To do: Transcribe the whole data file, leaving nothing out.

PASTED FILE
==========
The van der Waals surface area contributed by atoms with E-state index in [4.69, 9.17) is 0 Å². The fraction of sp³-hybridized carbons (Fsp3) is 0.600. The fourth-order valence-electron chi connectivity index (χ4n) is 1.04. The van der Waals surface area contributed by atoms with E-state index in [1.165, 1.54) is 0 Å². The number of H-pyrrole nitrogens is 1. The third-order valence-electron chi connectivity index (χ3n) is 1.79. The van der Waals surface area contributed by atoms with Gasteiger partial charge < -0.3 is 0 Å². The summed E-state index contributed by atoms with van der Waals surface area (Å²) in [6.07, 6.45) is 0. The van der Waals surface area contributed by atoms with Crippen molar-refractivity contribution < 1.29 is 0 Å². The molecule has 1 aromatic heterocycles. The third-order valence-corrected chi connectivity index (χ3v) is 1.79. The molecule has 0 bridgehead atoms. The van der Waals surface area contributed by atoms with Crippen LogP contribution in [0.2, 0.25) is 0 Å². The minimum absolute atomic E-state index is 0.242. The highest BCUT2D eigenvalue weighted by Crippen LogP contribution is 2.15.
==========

The van der Waals surface area contributed by atoms with E-state index in [4.69, 9.17) is 0 Å². The fraction of sp³-hybridized carbons (Fsp3) is 0.600. The fourth-order valence-electron chi connectivity index (χ4n) is 1.04. The van der Waals surface area contributed by atoms with E-state index in [1.165, 1.54) is 0 Å². The number of H-pyrrole nitrogens is 1. The third-order valence-electron chi connectivity index (χ3n) is 1.79. The van der Waals surface area contributed by atoms with Gasteiger partial charge < -0.3 is 0 Å². The summed E-state index contributed by atoms with van der Waals surface area (Å²) in [6.07, 6.45) is 0. The van der Waals surface area contributed by atoms with Crippen molar-refractivity contribution < 1.29 is 0 Å². The molecule has 1 aromatic heterocycles. The third-order valence-corrected chi connectivity index (χ3v) is 1.79. The molecule has 0 bridgehead atoms. The van der Waals surface area contributed by atoms with Crippen LogP contribution in [0.2, 0.25) is 0 Å². The minimum absolute atomic E-state index is 0.242. The highest BCUT2D eigenvalue weighted by Crippen LogP contribution is 2.15.